Function currying. If you haven’t heard of it before, let me introduce you to this magical pattern that can help reduce duplicate code and improve readability.

Currying is just a fancy way to describe a function that returns a function. Pretty simple right? I mean this literally. There are no gotchas here. A function that returns a function is a curried function. Enough words though. I will show you some common code samples and then refactor them to use curried functions.

Cleaning up prototype chains

I’m sure everyone has written code like this before:

const items = [1, 2, 3, 4];
items.map((num) => `item-${num}`);
// returns ['item-1', 'item-2', 'item-3', 'item-4']
items.map((num) => `key-${num}`);
// returns ['key-1', 'key-2', 'key-3', 'key-4']

You can see that this function is very specific to the area it’s being used. We support a variable number of items via our array and they don’t even have to be numbers. We can build new results with either numbers or strings. That’s great. But we do have repeated code that essentially does the same thing. The only difference is the string we are prepending.

Here is an example using currying to D.R.Y (don’t repeat yourself) this up:

const labelMaker = (label) => {
  return (num) => `${label}-${num}`;
};

const items = [1, 2, 3, 4];
items.map(labelMaker('item'));
// returns ['item-1', 'item-2', 'item-3', 'item-4']
items.map(labelMaker('key'));
// returns ['key-1', 'key-2', 'key-3', 'key-4']

When refactoring to curried functions, the thing to keep in mind is what is unique about each function and what is the same?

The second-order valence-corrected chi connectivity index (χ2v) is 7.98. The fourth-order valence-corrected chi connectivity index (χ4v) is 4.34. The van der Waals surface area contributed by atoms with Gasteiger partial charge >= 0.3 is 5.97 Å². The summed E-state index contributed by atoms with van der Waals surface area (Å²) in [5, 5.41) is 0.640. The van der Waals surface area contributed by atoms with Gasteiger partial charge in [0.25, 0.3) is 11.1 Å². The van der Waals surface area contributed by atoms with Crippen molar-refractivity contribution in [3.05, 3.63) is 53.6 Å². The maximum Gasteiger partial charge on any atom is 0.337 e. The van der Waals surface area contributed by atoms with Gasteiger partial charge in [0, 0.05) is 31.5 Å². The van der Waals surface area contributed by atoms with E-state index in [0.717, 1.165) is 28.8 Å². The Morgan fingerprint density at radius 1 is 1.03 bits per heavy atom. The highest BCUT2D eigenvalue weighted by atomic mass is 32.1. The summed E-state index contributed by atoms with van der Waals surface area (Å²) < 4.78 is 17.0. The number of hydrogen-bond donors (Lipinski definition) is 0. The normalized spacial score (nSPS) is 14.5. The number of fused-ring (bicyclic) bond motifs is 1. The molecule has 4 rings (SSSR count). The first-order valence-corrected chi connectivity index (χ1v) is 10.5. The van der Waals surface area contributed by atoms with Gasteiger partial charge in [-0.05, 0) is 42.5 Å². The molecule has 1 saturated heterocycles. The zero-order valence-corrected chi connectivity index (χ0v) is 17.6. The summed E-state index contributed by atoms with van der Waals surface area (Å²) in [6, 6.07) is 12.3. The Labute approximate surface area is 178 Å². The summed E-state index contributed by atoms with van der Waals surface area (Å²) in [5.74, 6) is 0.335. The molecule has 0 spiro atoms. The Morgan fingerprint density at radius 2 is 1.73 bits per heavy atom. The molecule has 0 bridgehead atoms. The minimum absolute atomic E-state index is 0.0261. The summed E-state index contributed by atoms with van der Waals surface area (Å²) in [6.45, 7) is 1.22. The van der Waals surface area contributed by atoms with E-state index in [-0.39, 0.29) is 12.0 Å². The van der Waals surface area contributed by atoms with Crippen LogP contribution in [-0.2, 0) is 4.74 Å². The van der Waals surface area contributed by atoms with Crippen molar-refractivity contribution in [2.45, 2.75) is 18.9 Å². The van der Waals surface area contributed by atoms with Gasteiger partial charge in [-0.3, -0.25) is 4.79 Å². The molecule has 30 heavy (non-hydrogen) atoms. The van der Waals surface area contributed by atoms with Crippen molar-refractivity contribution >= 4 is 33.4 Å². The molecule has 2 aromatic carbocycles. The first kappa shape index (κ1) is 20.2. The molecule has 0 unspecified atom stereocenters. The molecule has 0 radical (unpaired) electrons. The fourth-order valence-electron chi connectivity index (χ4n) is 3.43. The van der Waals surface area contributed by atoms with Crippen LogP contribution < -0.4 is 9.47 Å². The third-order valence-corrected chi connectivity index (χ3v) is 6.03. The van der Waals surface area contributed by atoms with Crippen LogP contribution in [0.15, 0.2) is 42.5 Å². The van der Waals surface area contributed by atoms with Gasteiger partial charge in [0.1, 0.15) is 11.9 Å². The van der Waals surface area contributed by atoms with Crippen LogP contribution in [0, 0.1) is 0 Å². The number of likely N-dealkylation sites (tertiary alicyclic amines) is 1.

Things that are unique should be the arguments to the first function call. The things that are the same should be the second function that is called. At least when using this pattern of currying.

We can actually go a step further again and make this function very flexible:

const labelMaker = (label, splitter = '-') => {
  return (num) => `${label}${splitter}${num}`;
};

const items = [1, 2, 3, 4];
items.map(labelMaker('item'));
// returns ['item-1', 'item-2', 'item-3', 'item-4']
items.map(labelMaker('key', '_'));
// returns ['key_1', 'key_2', 'key_3', 'key_4']

Now that you have seen this in action under a simple example. I think it is useful to chat about using currying to create “constructors”.

Using currying to create “constructors”

Take this example:

const logger = (level = 'info') => {
  return console[level].bind(console);
};

In this example, we have a function called logger which returns an instance of console but bound to whichever level you want. Here is how we might use it:

const logger = (level = 'info') => {
  return console[level].bind(console);
};

const infoLogger = logger();
const errorLogger = logger('error');
const traceLogger = logger('trace');

See what I mean about creating “constructors”? We can use the first function almost like a constructor that will return a function that will be called with that first set of arguments applied in some way. Pretty useful right? Instead of making classes or global variables, we can make curried functions that can store those values for use in the returned function.

Currying event handlers

Given the “constructor” nature of function currying, I typically use these for event handlers. I think of it like tagging. I’ll show you why here:

/* <input type="text" id="username"> */
const handleInput = (name) => {
  return ({ target: { value } }) => {
    console.log(`${name} input was set to "${value}"`);
  };
};

const username = document.getElementById('username');
username.addEventListener('input', handleInput('username'));